The Salina Journal from Salina, Kansas on April 22, 2001 · Page 30
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The Salina Journal from Salina, Kansas · Page 30

Salina, Kansas
Issue Date:
Sunday, April 22, 2001
Page 30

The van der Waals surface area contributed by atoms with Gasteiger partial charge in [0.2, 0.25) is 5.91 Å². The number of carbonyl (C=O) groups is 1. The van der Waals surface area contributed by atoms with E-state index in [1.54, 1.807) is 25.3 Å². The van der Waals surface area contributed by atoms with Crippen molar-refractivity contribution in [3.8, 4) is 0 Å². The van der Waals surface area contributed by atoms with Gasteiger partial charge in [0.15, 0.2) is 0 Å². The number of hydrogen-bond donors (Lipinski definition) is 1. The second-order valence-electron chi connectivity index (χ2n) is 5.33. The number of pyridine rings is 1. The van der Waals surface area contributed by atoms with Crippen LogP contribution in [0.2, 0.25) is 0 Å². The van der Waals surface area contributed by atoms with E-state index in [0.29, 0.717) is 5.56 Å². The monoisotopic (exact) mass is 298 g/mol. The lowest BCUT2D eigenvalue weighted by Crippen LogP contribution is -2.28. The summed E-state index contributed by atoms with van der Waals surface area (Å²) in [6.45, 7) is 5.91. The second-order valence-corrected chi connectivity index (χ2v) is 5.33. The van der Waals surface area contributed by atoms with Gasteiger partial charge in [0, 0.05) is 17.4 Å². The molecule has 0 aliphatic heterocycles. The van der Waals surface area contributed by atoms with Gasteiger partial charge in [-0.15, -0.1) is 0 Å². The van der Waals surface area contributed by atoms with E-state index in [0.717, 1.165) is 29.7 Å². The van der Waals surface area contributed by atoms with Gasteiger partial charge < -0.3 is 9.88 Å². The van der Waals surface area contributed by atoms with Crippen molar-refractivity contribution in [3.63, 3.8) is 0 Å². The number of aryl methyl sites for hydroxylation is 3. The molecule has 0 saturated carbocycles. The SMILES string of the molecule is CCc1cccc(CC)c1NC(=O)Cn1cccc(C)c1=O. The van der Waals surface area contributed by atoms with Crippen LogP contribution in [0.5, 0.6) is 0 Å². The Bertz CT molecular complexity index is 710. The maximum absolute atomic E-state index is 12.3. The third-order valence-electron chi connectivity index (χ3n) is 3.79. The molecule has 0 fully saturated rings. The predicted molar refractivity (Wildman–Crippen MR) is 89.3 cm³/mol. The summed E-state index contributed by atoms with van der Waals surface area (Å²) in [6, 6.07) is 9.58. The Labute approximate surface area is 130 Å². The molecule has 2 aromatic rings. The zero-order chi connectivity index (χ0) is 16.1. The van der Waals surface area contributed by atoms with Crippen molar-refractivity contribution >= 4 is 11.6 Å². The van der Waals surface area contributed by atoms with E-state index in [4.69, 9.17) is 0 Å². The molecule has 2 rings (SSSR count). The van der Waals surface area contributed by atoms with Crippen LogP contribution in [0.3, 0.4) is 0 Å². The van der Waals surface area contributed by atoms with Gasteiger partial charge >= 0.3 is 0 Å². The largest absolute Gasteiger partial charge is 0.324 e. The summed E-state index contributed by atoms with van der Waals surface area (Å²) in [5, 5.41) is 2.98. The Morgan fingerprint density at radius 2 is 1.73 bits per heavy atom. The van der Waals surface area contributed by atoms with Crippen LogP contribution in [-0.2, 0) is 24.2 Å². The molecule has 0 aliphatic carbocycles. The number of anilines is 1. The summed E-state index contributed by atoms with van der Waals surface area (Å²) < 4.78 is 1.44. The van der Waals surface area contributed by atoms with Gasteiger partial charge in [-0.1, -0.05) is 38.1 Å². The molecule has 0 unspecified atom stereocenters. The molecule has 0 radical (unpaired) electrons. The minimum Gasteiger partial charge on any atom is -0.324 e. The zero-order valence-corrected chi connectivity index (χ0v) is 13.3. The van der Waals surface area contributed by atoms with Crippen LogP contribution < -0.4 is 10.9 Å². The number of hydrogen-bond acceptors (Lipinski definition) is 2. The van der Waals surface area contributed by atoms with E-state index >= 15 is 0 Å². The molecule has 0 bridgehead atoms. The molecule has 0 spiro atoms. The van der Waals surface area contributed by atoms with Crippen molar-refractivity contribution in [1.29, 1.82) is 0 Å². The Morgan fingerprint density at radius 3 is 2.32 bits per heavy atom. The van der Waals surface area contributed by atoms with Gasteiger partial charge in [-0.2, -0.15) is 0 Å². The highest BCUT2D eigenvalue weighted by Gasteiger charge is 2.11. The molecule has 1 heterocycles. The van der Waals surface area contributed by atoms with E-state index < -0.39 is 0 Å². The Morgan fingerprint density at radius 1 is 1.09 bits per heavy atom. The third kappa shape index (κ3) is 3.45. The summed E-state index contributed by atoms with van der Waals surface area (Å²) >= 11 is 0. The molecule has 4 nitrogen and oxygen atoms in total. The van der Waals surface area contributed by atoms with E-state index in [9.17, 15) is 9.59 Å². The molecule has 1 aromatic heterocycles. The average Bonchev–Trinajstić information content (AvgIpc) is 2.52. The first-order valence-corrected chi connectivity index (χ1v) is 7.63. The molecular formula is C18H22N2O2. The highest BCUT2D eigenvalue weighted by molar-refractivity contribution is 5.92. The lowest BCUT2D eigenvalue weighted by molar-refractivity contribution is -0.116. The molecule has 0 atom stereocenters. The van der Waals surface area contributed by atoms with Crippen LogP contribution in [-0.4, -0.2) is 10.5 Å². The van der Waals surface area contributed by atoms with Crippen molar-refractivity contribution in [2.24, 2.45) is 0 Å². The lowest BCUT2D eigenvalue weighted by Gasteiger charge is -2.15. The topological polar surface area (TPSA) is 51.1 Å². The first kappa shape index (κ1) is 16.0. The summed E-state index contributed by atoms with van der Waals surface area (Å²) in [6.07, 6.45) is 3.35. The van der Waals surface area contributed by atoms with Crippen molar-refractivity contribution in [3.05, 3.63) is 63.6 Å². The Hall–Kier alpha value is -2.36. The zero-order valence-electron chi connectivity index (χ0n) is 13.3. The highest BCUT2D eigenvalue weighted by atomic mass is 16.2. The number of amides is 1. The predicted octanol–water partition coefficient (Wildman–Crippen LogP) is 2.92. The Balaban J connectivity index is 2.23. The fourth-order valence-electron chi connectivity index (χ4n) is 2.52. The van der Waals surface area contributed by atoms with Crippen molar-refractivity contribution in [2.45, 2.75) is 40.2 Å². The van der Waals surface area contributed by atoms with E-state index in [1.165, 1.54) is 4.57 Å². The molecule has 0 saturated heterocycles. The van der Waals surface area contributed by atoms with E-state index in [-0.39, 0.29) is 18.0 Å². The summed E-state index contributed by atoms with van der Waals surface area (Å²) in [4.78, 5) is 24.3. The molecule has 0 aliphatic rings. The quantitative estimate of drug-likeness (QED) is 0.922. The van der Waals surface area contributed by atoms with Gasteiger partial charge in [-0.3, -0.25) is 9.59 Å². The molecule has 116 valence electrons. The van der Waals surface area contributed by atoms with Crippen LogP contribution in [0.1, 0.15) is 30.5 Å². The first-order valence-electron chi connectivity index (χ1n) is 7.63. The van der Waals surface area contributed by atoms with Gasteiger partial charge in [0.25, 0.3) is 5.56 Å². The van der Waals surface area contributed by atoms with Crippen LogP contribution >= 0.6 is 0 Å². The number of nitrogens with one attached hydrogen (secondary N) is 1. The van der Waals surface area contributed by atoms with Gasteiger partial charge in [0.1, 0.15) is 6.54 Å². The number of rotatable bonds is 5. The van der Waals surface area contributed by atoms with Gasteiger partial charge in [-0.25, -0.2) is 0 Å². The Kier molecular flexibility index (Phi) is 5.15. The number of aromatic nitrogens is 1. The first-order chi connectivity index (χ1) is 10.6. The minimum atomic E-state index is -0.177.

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E2 SUNDAY. APRIL 22. 2001 THE SALINA JOURNAL BRIEFLY Bar owner offers free transportation Drunk driving law enforcement was making barliopping an unpopular pastime in Salina, so Randy Leister came up with an alternative — The Bar Room Express. The red, 12-passenger van takes people from their homes, hotels, motels and truckstops to his bars and returns them at the end of the evening. There is no charge. "It's safer for people to go out, and it gets more people out at night," Leister said. The bus makes stops at Tail- gators, 141 N. Santa Fe, and Outlaws, 115 W. South. It also stops at Rumors, 1676 W. State, and the next-door club. Randy's Club. It runs from 6 p.m. to 3 a.m. Fridays and Saturdays. Leister said the bus will pay for itself if 50 to 60 people use it each night. He's been seeing new faces at his bars since the bus started rolling a month : ago. The number to call for Bar Room Express is 452-8008. Concrete Magic opens in Salina Concrete Magic, which installs and distributes decorative concrete products, has opened in Salina. Don Whiteley, president of Concrete Magic, 1015A W. North, said the business is the only one of its kind in the Kansas area. Concrete Magic creates decorative floors and walls at resi­ dences or businesses, using concrete that can be stained and stamped to resemble stone, bricks or wood. Or it can be poured as an ornate design. Concrete Magic also distributes Increte Systems products, which make the materials that create the walls and flooring. Whiteley Solomon, along with partners Jay Penry Salina, and Tory Hagen, Solomon, decided to open the business three months ago. Concrete Magic employs six people. Ride manufacturer files for banlcruptcy WICHITA — Chance Industries, the nation's largest manufacturer of amusement park rides, has filed for bankruptcy protection from its creditors. Dick Chance, company president and chief executive officer, said the firm wiU stay in business as it tries to endure a tough market. "We've never had to face anything quite this challenging," he said. "But we will adapt to the marketplace and continue our growth." Chance Industries makes amusement park rides such as the Inventor, the Big Dipper, Tin Lizzies and the Aviator from its Wichita plant. The 41-year-old company employed more than 260 workers at one time but in the past two years has cut its work force in half as sales declined. A slowing economy has especially hurt the company in recent months. Chance said. From Staff and Wire Reports Cards / Keep budgets in mind BUILDING PERMITS Salina Commercial — 517 Diamond, Roger Sanborn, install fire door, $2,500. 155A N. Seventh, The Mortgage Company, interior partitions for office, $40,000. 2100J S. Ninth, Jim and Kristi Copas, tenant finish, $50,000. 2100A S. Ninth, Jim and Kristi Copas, tenant finish, $65,000. 129 N. Seventh, Green Lantern, construct new building, $720,00. 650 E. Crawford, Salina School District, interior and exterior renovations, $10,000,000. Residential and miscellaneous — 2070 Quincy Larry and Jean Darrow, construct deck, $1,000. 405 Anderson, Carlos Espinoza, construct storage, $1,500. 114 E. Parkway, Bernice Chumley, interior alterations, $1,700. 1450 Austin Circle, Norman Mann, interior remodeling, $3,000. 434 Mercury, Bryan and Margaret Hone, install above- ground pool, $3,144. 1312 Stapler, Jack Elmore, basement wall renovations, $4,090. 405 Pine Ridge, Barry Bohn, finish bathroom and family room in basement, $4,600. 1220 W. North, Riddhish Bhakta, convert carport/ garage into family room, $5,000. 2515 Rockhurst, Donald and Georgia Merriman, finish bathroom in basement, $7,000. 844 Martin, Judy Granfield, home addition, $9,000. 125 S. Skyline, Ryan Huffaker, remodel basement, $12,000. 1251 Estates Terrace, Russ and Barb Peters, finish basement, $15,000. 2632 Quail Hollow, Charles and Patricia Morrison, add conservatory $27,900. Single-family housing — 734 N. Fifth, Salina Habitat for Humanity $60,000. 525 Pine Ridge, Vern Weis Construction, $190,000. Saiine County Residential and miscellaneous — 3736 E. Country Club, Brad Hanson, construct storage, $20,500. FROM PAGE El "Our director is noticing more people in their 20s coming in for credit counseling," Denholm said. "It's easy to get credit, and they're not planning ahead to pay it off" SIcy's not the iimit At a recent workshop in Junction City Denholm said he heard a story of two college students who competed to see who could get the most credit. Each had credit cards with limits totaling $15,000 to $20,000. Then one of the two decided to apply for a car loan. The student was denied — not because he had large charge bills, but because he had such a large amount of available credit. "He could go out the next day and charge up to that limit and not be able to pay off the car loan," Denholm said. "Creditors look at that." That's why it's important that before people accept credit, they make sure it's going to fit within their budgets. Klucas' son, who is in his 20s and lives in Dallas, told her that every few months, when he pays off the balance on his credit card, the company increases his credit limit. That's something people should watch out for. As in the case of the college students, your available credit could be too high, and you could be rejected for other loans. Denholm recommended canceling credit cards that are never used to lower the available credit. Pay off monthiy Cardholders also should be careful what they charge. It's best to pay off credit cards at T ELECTRiCITY RATES How to get Off Hsts the three major credit reporting agencies . Experlan, TransUnion and Equifax — often provide mailing lists to companies that provide credit cards. You can request that your name be removed from mailing lists provided by those companies for two years or permanently, or ask that your name again be placed on mailing lists, by calling 1-888-567-8688 the end of every month, Denholm said. If a balance is carried, there should be a plan to pay off that balance within two to four months. "Most people who get in trouble do so because they don't plan," Denholm said. "They could have too many cards, or they could be charging too much. They need to plan the payments. Twenty dollars doesn't sound like a big payment, but if you have several $20 payments and some $25 payments, it can add up. "Some people have the income to handle that. If they don't and something happens, a bad problemcould get worse." Klucas said she carries only a few cards — a Discover card and a Visa for emergencies and a few store cards. Most are paid off. And she doesn't use the cards for everyday expenses. Denholm said he tells people if they're using credit to pay for living expenses such as groceries and aren't paying off the balance every month, they Credit counsenog I Consumer Credit ^ ' i Counseling in Salina offers ' monthly woi1<shops on 'j i budgeting arid on how to use credit wisely. Counselors will put on .\ workshops in other t idommunities, if requested;* < for a $50 fee plus mileage. ; For information on times and dates or to Schedule a > workshop, call (785) 8276731 or visit the Web site at' www.salhelp. org/cccs have a problem. "If they're able to pay it off every month, it's not a problem," he said. "You need to look at your financial condition and what you can afford." Opening a line of credit Klucas made sure her children had credit cards when they went to out-of-state colleges, but she also counsels them to pay off the balances monthly Each child has a department store card and a Visa or Mastercard. Even though the teen-agers had received credit-card solicitations in the mail beginning about age 15, Klucas said she had to cosign their credit applications. Denholm explained those "preapproved" solicitations that arrive in the mail don't mean credit will be extended automatically; they simply mean the recipient was "pre- approved" to receive the credit card offer. It doesn't mean they can afford to accept the offer "People need to read those things carefully and consider their budgets," Denholm said. Shred the applications The preapproved applications also must be handled with care. "They should be shredded, and if they're not shredded, they should be torn into a million pieces," Saline County Sheriff Glen Kochanowski said. "Don't throw them away whole." The applications contain a considerable amount of information about the people to whom they are sent, Kochanowski said. A criminal could fiU out the application and request credit in your name, charging items you could be required to pay for. Credit companies often send checks through the mail, and those also could cause problems if they get into the wrong hands, Kochanowski said. Klucas bought a personal shredder just for that reason. "I shred those checks as soon as I get them," she said. "I don't want someone finding one and cashing it." As for that bag of credit card offers — she plans to send each one back to the sender, after cutting off personal information. The applications, which won't be filled out, will be mailed in postage-paid envelopes provided by the senders. "If they get tired of getting them back blank, maybe they'll quit sending them to people," Klucas said. "I'm telling my friends to do the same thing." • Reporter Sharon Montague can be reached at 823-6464, Ext. 129, or by e-mail at sjsmontague © New Mexico utility monitoring rate case PERSONALS Kansas Highway Patrol Mas^ter Trooper Dennis Gassman, Minneapolis, has been promoted to second lieutenant and assigned to the patrol's training academy in Salina. Gassman will coordinate the recruit troopers. Gassman, who joined the patrol in 1985, worked in Russell County before being transferred to Ottawa County •••• Everett Campbell of San Diego has accepted the position of director of degree completion programs at Central Christian College, McPherson. Campbell received his Ph.D. in economics from Temple University, Philadelphia. Campbell has more than 35 years of teaching experience at the university level and has founded two adult education programs. KGE, KPL may be targets for sale if rate request is approved By KATRINA HULL The Associated Press TOPEKA — A New Mexico utility is keeping close watch on the progress of Westei'n Resources' efforts to raise its electric rates by $151 million. Western Resources, the state's largest electric company, announced plans last year to sell its KGE and KPL electric subsidiaries to Albuquerque- based Public Service Company of New Mexico. If the Kansas Corporation Commission grants Western's rate request, the company's profit on its electric operations would rise to 12.75 percent from the current 11.1 percent. And that increase could PATIO Furniture MADE IN USA make KPL and KGE attractive targets for a sale, according to the Citizens' Utility Ratepayer Board, which represents the interests of residential and small business consumers in Kansas. "This rate case is a prelude to a merger with Public Service Company of New Mexico," Walker Hendrix, CURB 'S chief counsel, said last week at the commission's first public hearing on the rate request. Public hearings before the KCC occurred this past week across the state, including Tuesday in Salina. The agency's staff has recommended that instead of granting the higher rates, the KCC cut Western's rates by almost $92 million, which would decrease its profit on electric operations to 10.4 percent. Public Service Company of New Mexico is monitoring the KCC hearings, spokeswoman Crystal McClernon said Wednesday She said Western's return on equity is one of the SUNFLOWER, . 623-7512 E. Crawford GASSiVIAN training of Airfares from Salina Destination Price Destination Price $318 290 288 314 316 Washington, D.C,238 Albuquerque $288 Miami Boise 288 NasMie Portland 288 New York Reno 288 Pililadelphia Salt ljl<e City 288 Tampa San Diego 288 All fares are the cheapest round-trip prices from Salina Municipal Airport as of the pre vious Thursday. Various restrictions apply. Source: Action Travel Journal Graphic For complete stock listings go to Salina Journal Connecting communities with irtfmvuUion When Image Counts XJERDK. DocuCoIor 2006 Printer/Copier The Xerox DocuColor 2006 printer/copier gives you top quality prints and copies in a single, high- performance solution. You can print and copy at speeds of 6 ppm color and 26 ppm black, at 600x600 ^i resolution enhanced by 8-bit color depth per pixel. Extensive media flexibility allows you to print and copy project in-house, on up to 13x18 media. Whether you need professional-quality proofs, posters or presentations, the DocuColor 2006 delivers at a remarkable price point. • Print and copy at 6 ppm color and 26 ppm black • 600x600 dpi x 8-bit color depth print quality • Full Tabloid bleed on media up to 13x18 • 10/100 Base T Ethernet standard • True Adobe Postscript 3 • Up to 1400 sheet capacity • Optional duplexing unit for two-sided printing X Xerox Authorized Sales Agent niOTTMTTTl Solutions 120 E. Iron / 825-6423 • 1-800-783-6423 CopyrigluO 2001 XEROX CORPORATION. All riglits reserved. Xerox®, Tlie Document Co(npany® are trademarks of XEROX CORroRATION. Adobe and PostScript are trademarks of Adobe S)»U!ms, Inc. 6 ^0nmtulati0ns! ^ RENAISSANCE STUDENTS OF THE WEEK SAUNA HIGH SCHOOL CENTRAL • Fai Beal is a Junior at Central where she carries a 3.7 GPA. She is a Thespian in Central High drama, a member of the Free Spirit Choral Group and F.C.A. She is also a teachers aide for band and secretary of 10th grade. She is a member of Christ Vict^ory Assembly Youth Group, "Vbuth Choir and our;%uth«Grou|)giv^^ Christmas gifts to needy childrenfthat aire often forgotten. Fai plali|iio be a surgeon and go to Africa to help the p,eople who needimedidal attention. She hopes to get her degree from Harvard or Yale. k f Daughter of Fred and Leona Beal SALINA HIGH SCHOOL SOUTH Erica Dechant is a Senior at South where she carries a 3.7 GPA. She is captain of both soccer and basketball. She attends St. Mary's Church every week. She enjoys sports because they help relieve stress for a while so you can tackle your homework. Erica is receiving a basketball scholarship to attend Hill College in Hillsboro Texas. Daughter of Ken and Judy Dechant SOUTH MIDDLE SCHOOL • Lee Ann Stone is au'eighth graderat South Middle where she carries a 4.0 GPA. She participates,in band where she plays flute and she in on the track team wher^ she throws shot>put She also helps write the school new8paper^|ih(|idepign the yearbook-^ She is a member of the St. Mary's ^stl 'h^lic.'^Ghurch where shevisan the process of getting confinned. §1)^ al|0llielps out at the Mooae Lodge for member activities. Lee Ann^WiOiddlike to be a Forensic Scieijitist, a teacher or a corporate lawyer. -{-.: Daughter of Claire Toll and Jeff Stone ROOSEVELT-LINCOLN MIDDLE SCHOOL Travis Whisler is a seventh grader at Roosevelt where he carries a 3.41 GPA. He is a member of SAS and Peer Mediation. He has done a lot of cool things in j |AS and hasn't done any mediations yet but he hopes to soon. Travis pljEmB?to be a writer or musician. Son of Brad and Becky Whisler, Becky and Lyman Lyne Sponsored by '^Salina Journal Connecting amitnuniltes ivilA infomalion *The Renaissance program is a partnership between business and education to recognize and reward academic excellence, i^pntinuous improvement, and citizenship. |^